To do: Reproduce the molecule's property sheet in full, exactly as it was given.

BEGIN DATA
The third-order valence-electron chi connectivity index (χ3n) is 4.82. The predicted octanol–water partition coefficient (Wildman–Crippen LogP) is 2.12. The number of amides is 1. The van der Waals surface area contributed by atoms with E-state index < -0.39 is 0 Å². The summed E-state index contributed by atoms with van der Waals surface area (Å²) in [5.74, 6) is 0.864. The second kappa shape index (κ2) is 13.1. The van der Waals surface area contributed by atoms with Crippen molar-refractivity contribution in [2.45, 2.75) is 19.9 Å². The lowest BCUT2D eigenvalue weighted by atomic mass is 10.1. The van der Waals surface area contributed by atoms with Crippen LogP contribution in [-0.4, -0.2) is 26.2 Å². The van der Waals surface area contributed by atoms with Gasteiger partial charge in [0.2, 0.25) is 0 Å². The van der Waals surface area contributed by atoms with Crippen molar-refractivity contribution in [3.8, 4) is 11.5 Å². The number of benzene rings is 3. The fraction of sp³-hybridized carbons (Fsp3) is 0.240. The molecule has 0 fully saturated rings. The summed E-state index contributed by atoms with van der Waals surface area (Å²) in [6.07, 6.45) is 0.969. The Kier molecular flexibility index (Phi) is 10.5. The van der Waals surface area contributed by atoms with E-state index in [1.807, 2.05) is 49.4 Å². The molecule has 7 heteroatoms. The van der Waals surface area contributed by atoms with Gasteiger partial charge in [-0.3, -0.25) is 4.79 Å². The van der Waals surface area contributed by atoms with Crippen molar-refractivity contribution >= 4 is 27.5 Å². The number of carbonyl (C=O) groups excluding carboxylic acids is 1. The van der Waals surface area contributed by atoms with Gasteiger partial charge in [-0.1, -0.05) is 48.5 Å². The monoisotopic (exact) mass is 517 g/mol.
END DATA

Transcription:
The third-order valence-electron chi connectivity index (χ3n) is 4.82. The predicted octanol–water partition coefficient (Wildman–Crippen LogP) is 2.12. The number of amides is 1. The van der Waals surface area contributed by atoms with E-state index < -0.39 is 0 Å². The summed E-state index contributed by atoms with van der Waals surface area (Å²) in [5.74, 6) is 0.864. The second kappa shape index (κ2) is 13.1. The van der Waals surface area contributed by atoms with Crippen molar-refractivity contribution in [2.45, 2.75) is 19.9 Å². The lowest BCUT2D eigenvalue weighted by atomic mass is 10.1. The van der Waals surface area contributed by atoms with Crippen LogP contribution in [-0.4, -0.2) is 26.2 Å². The van der Waals surface area contributed by atoms with Gasteiger partial charge in [0.2, 0.25) is 0 Å². The van der Waals surface area contributed by atoms with Crippen molar-refractivity contribution in [3.8, 4) is 11.5 Å². The number of benzene rings is 3. The fraction of sp³-hybridized carbons (Fsp3) is 0.240. The molecule has 0 fully saturated rings. The summed E-state index contributed by atoms with van der Waals surface area (Å²) in [6.07, 6.45) is 0.969. The Kier molecular flexibility index (Phi) is 10.5. The van der Waals surface area contributed by atoms with E-state index in [1.807, 2.05) is 49.4 Å². The molecule has 7 heteroatoms. The van der Waals surface area contributed by atoms with Gasteiger partial charge in [-0.3, -0.25) is 4.79 Å². The van der Waals surface area contributed by atoms with Crippen molar-refractivity contribution >= 4 is 27.5 Å². The number of carbonyl (C=O) groups excluding carboxylic acids is 1. The van der Waals surface area contributed by atoms with Gasteiger partial charge in [-0.1, -0.05) is 48.5 Å². The monoisotopic (exact) mass is 517 g/mol.